August 19, 2019
Essay

St. Patrick’s Day Mash Corned beef and cabbage an acquired tradition

When I was a teen-ager, I dreaded St. Patrick’s Day and the inevitable corned beef and cabbage that Dad would boil up for dinner. He’d slice it and I’d dissect it, trying to separate the fat from the meat. (If you’ve ever eaten corned beef, you know this is no easy task.) Then, I’d drown the meat in mustard, shake on a little pepper and mash it all up until it was an unrecognizable blob. If the flavor of the meat came through, I’d add more mustard. Ditto for the cabbage. The potatoes and carrots were fine, albeit bland, on their own.

As I grew older, the mustard-to-beef ratio decreased until I finally started to eat it condiment-free. I don’t know if it was a matter of taste or tradition, but I realized that’s the way it’s always been in my family – the way it should be.

My Grandma Marion started eating corned beef and cabbage as a girl in the Boston neighborhood of Hyde Park – long before she became an Andresen. As soon as she and her sister, Helen Mulhern, were old enough to sit at the table, boiled dinner became synonymous with St. Patrick’s Day.

“We’d drop dead if we didn’t have corned beef and cabbage on St. Patrick’s Day,” Grams said, laughing, when I asked her about it. “We’d almost have to tell that in confession: ‘Oh, Father, we didn’t have corned beef and cabbage. How many rosaries do I have to say? How many Our Fathers?’ That’s Irish humor, you know.”

Oh, I know. I grew up in Maine (a fact Grams and Aunt Helen don’t let me forget), but I was born in Boston to an Irish-Danish father and an Irish-German mother, and no amount of distance can separate me from my roots. This year, I thought I’d revisit those roots, so I called Grams and Aunt Helen. I wanted to know what St. Patrick’s Day was like when they were growing up. They had plenty to say.

“Ah, the way we were,” Grams sang into the phone like an off-key Barbra Streisand. “We weren’t really the South Boston Irish, but my father was. My father was first-generation American.”

“We were second-generation,” Helen said.

Still, they grew up in a predominantly Irish neighborhood, back when there were bucolic areas of the city. There was a potato farm across from the Mulhern home and the people at the end of the street had three goats. Hyde Park was off the beaten path, so the St. Patrick’s Day celebration was pretty low-key.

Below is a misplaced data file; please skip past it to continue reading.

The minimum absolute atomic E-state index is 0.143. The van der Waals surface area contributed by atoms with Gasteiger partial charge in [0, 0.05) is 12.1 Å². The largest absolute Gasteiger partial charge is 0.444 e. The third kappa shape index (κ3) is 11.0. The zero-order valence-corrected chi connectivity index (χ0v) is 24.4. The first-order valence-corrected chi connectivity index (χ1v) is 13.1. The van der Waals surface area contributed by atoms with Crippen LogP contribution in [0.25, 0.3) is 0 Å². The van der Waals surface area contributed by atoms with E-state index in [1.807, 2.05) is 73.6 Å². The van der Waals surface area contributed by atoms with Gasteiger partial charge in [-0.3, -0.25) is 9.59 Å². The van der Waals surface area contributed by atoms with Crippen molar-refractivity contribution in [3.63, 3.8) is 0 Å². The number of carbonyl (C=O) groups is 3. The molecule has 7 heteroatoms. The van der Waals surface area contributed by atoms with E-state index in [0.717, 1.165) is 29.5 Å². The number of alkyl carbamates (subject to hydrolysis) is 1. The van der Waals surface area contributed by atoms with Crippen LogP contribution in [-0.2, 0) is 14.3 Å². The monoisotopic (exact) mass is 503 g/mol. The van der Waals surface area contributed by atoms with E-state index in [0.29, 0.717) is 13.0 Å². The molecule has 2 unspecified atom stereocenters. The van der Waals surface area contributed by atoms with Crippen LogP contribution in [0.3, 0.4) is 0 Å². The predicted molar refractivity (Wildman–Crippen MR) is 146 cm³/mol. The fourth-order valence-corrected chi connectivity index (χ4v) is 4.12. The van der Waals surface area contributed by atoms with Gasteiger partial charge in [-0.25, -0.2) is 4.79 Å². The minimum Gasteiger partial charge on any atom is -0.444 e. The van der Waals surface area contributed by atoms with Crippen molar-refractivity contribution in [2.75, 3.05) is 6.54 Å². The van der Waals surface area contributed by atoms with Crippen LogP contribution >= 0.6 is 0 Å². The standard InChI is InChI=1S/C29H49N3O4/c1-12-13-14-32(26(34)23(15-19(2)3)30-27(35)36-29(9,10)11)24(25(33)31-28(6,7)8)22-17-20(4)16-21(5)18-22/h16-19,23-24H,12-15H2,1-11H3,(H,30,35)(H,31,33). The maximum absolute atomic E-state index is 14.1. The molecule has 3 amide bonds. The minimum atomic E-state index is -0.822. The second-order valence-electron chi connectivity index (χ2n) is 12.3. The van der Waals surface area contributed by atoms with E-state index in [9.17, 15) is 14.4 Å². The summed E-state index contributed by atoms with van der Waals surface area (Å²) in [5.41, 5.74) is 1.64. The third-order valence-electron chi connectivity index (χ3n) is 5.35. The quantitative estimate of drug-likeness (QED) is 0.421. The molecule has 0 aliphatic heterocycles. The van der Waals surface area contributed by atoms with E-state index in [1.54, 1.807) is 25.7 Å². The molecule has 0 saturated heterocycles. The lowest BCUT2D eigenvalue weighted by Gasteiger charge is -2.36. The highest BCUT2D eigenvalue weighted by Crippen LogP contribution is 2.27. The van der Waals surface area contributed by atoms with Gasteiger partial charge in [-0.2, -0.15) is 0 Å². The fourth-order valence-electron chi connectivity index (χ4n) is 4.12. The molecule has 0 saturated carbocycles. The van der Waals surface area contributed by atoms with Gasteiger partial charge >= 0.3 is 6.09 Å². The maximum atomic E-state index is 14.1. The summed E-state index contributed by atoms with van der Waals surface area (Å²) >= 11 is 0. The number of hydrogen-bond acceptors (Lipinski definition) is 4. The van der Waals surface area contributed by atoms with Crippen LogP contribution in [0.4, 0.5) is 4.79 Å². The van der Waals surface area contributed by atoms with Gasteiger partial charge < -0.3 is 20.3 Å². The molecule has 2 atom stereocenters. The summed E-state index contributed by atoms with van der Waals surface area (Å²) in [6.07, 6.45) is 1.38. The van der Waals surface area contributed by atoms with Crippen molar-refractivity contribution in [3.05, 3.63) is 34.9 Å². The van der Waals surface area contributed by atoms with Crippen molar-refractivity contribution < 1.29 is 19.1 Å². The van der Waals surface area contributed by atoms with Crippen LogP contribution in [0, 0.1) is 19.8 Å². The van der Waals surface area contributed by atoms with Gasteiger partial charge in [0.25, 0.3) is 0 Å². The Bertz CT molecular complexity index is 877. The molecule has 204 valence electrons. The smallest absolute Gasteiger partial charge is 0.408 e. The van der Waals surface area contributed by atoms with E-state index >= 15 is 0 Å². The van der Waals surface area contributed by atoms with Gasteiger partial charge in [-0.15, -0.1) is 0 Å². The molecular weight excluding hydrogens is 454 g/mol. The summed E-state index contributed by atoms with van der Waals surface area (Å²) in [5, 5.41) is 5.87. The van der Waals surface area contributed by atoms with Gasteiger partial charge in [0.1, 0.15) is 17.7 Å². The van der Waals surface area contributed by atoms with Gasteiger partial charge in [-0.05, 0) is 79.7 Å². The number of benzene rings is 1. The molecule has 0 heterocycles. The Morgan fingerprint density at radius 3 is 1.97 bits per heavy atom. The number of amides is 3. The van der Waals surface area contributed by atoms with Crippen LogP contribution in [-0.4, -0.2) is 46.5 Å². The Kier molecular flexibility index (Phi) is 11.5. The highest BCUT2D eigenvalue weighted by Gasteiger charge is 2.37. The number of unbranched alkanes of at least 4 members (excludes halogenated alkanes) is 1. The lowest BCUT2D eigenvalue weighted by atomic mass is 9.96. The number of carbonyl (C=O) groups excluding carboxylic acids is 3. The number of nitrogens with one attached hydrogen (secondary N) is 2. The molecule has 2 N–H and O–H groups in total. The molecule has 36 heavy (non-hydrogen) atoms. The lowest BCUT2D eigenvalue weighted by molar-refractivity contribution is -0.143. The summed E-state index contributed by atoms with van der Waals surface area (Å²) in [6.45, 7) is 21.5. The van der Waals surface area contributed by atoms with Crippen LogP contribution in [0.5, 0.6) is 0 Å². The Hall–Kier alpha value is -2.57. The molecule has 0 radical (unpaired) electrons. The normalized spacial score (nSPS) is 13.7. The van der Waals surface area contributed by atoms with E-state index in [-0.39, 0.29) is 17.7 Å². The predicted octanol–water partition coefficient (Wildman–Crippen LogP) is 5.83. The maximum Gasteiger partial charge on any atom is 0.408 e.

“When we were younger, all we did was have corned beef and cabbage at home and wear all green and buy a green carnation,” Aunt Helen said. “Usually, we’d go to Mass because St. Patrick is the patron saint of Boston. … Oh, and we’d buy the plant with the four-leaf clover. I never remember the name of it.”

“It’s a shamrock, Helen.” Grams shouted in the background. “And it’s got three leaves. It represents the holy trinity. That’s how Saint Patrick drove all the snakes out of Ireland, I think.”

Their celebration in Hyde Park isn’t much different from the way it is today. Grams and Helen live in the same building in Quincy, though they don’t share an apartment. They buy green carnations to wear on their lapel and they usually go to my Aunt Karen’s house for corned beef and cabbage. This year, Karen is in Florida, though, so Grams will cook it herself – if she can ever get the pot clean.

“I bought a big pot last year to cook it in, but this year I burned the pot, so I can’t use it,” Grams explained. She boiled it dry trying to humidify her apartment and she hasn’t been able to get all the black off. “I may buy another.”

When they were young women, working on their own in Boston, Grams and Helen wouldn’t cook. They’d go out for a lively lunch.

“We used to go to Quincy Market and go to the Black Rose or Houlihan’s,” Helen said. “We’d drink a grasshopper because it was green. I don’t think they had green beer in our day.”

“Everybody had a good buzz on,” Grams chimed in.

Grams said that with all the sad Irish songs people sang, they needed a “good Irish brew” afterward. During the festivities, there were plenty of happy songs and step dancing, too.

“They’d sing ‘They All Got Drunk at Steve O’Malley’s Wake,'” Helen said. “And then, of course, ‘Who Threw the Overalls in Mrs. Murphy’s Chowder.’ You know that one, don’t you?”

I told her I didn’t.

“Oh, jeez, Kristen,” Helen said. “You’re lacking in your education if you haven’t heard that. You should’ve been raised in Boston.”

For once, Grams agreed.

Grandma Marion’s Corned Beef and Cabbage

Marion recommends using gray corned beef, which is cured without chemical preservatives. “It isn’t appealing to look at,” she says, “but it sure does taste good.”

1 gray-cured corned beef brisket

1 head cabbage, cut in wedges

Small red bliss potatoes, scrubbed, with skins on (Marion recommends 2 per person, “but it your father were coming, we’d up it,” she says)

2-3 bay leaves

Black peppercorns to taste

The night before St. Patrick’s Day, weigh down the corned beef in the refrigerator to flatten it.

When ready to cook, place slab of corned beef into a large pot. Fill with water until beef is barely covered. Add bay leaves and peppercorns. Bring to boil and reduce heat. Simmer over low heat until meat is tender all the way to the center (anywhere from 11/2 to 3 hours, depending on weight).

Put cabbage and potatoes in with the corned beef. You can add beets and carrots as well, but Marion doesn’t. Simmer about a half-hour, until “the fork goes through the cabbage nice and easy.”

Remove beef from pot and place in a colander to drain. Do not pour off the liquid – save it and use it to boil potatoes the following day.

Slice the beef, and place in the center of a large serving dish. Using a slotted spoon, remove cabbage from the water and mound it around the beef. Remove potatoes and arrange in a circle around the beef and cabbage. Then “serve it to your friends, your family, whatever. Just enjoy it.”


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